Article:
• Velocity – what you want to know is the average amount of time it takes for opportunities to move from one stage or forecast category to the next. Think of this as the amount of time each of the cars stay in a particular lane before moving to the next one over. This requires that you timestamp each time the opps enter into a particular stage. There are a few caveats to keep in mind though, including 1) Opportunity Create Date (in Salesforce) may not be the appropriate first timestamp to use if the creation of an opp record is not always indicative of an actual potential sales deal (such as when you use a Stage 0 Opp that’s omitted from pipeline for a particular use case), and 2) your sales process needs to be robust enough where it’s highly unlikely that deals move backwards to previous stages in the sales cycle. If you do see a tendency for opps to move backwards to previous stages, you’ll want to run a report to keep track of this. Perhaps in a future post I will write about using validation rules and workflows to keep this from happening.
  • Average Amount –  average of the Amount values (or MRR, ARR, TCV, etc. depending on which ones your sales organization is using) for all the opportunities in open status (and excluding those as “omitted”).  To carry on with the highway analogy, this is the average size of the car on the highway. This is an interesting metric to track as a snapshot over time, especially if you’re evaluating strategic initiatives such as going up-market to  enterprise.

Optional, but a couple of very insightful data points that I also like to track here are:

  • Average Age by Amount – if you do a cut of your average amount by velocity, you can get a sense of how fast deals typically progress depending on the size of the deal. It may be helpful to group the opps by Amount buckets, such as calling opps worth a certain high amount as “enterprise” and lower amounts to “mid-market”, “commercial”, and “SMB”.
  • Average Amount by Owner/Rep – useful because it shows which rep owns large chunks of pipeline. This data point, paired with metrics below pertaining to closed won/lost rates by rep can help your sales leader know how to manage and coach her team as well as get a better grasp at forecasting.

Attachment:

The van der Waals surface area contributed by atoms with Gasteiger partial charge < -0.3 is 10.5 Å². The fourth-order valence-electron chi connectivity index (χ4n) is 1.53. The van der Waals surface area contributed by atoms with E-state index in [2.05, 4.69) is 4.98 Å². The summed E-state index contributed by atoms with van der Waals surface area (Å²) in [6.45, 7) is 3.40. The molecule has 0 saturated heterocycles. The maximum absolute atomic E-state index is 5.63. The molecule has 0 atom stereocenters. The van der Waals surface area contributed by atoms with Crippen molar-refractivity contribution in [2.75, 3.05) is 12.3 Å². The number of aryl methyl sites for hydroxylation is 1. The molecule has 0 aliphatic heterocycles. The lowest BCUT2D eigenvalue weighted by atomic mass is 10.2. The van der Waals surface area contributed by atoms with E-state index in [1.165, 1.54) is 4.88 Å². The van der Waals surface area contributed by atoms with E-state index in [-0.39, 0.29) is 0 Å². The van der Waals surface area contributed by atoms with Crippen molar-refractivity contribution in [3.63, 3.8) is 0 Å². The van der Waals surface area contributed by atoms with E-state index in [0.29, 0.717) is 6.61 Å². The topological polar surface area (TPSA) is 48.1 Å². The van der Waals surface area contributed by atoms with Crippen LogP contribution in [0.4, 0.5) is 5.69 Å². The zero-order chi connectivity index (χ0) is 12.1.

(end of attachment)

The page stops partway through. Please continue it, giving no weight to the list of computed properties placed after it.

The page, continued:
Many consider it a rule of thumb to have Total Pipeline Amount equal to 7-8X of your target bookings at any point in time...i.e., if you are planning on booking $1M in ARR this quarter, you should have $8M in total pipeline now. Personally, I prefer to look at the historical win rate percentage for deals in each forecast category and use that as the basis for any sort of coverage ratio to hit your target bookings number. For example, if you find from your historical data that you typically see a 33% win rate for deals that are later stages then you’ll want to have 3X the number of opportunities or pipeline amount for deals in these stages at any given time to ensure enough coverage to hit your targets. I find that it’s more accurate this way.

Brett Queener from Bonfire Ventures also gives an awesome breakdown of the forecast categories in part 2 of a 3-part article series on enterprise sales forecasting. In fact, all three parts of his post should be required reading for anyone in rev ops.

Highway Off-Ramp = Pipeline Removals

Cars that exit off of the highway represent deals or opportunities that become closed – both won and lost. These deals are no longer part of pipeline. In order to achieve revenue (or more accurately, bookings), the goal therefore is to get as many cars (deals) moving across the lanes to the off-ramp as closed won customers as quickly as possible.

The key metrics I like to track here for a time period that occurred in the past (such as last quarter or year-to-date) are as follows:

  • Total # of Opportunities Closed – remember, this number includes both closed won and closed lost deals so that you can get an accurate representation of all open pipeline by removing opps that closed out, both won and lost.
  • Total # of Closed Won Opps – subset of Total # of Opps Closed.
  • Total  # of Closed Lost Opps – subset of Total # of Opps Closed. 
  • Total Amount Closed – this is the aggregate number for Amount (or MRR, ARR, TCV, etc.) for both won and lost opps in the time period. In other words, this is the total potential “worth” of all opps that got removed from the pipeline in the given time period, whether you won them or not.
  • Total Amount Closed Won – subset of Total Amount (or MRR, ARR, TCV, etc.) Closed in the time period.
  • Total Amount/MRR/ARR/TCV Closed Lost –  subset of Total Amount (or MRR, ARR, TCV, etc.) Closed in the time period.

Now, you can (and should) dig deeper into a whole set of additional metrics to track for closed out deals. A few of these optional data points that I like to track here are:

  • Summary of Closed Lost Reason – a good follow-on data point to track for your closed lost opps would be the summary of closed lost reasons if you’re actively tracking this. Pro-tip: closed lost reason should not include an option that says “lost to competitor”. There could be a number of reasons that a prospect chose to go with a competitor instead of you, such as pricing, product features, compliance or security issues, timeline mismatch...whatever you and your sales team have identified as common reasons. These should be captured via a multi-select picklist. You should then identify the competitor chosen (if any) in a separate data field.
  • Summary by Closed Lost Stage – I’ve always found this to be an interesting report to keep track of because it’ll show me where in the sales cycle do we typically lose deals. To be more specific, this is the last stage a particular opp was in prior to it being moved over to closed lost.
  • Closed Won Opps by Owner/Rep – the total number of opps won by rep within the given time period.
  • Closed Won Amount by Owner/Rep – the amount of bookings won by rep within the given time period.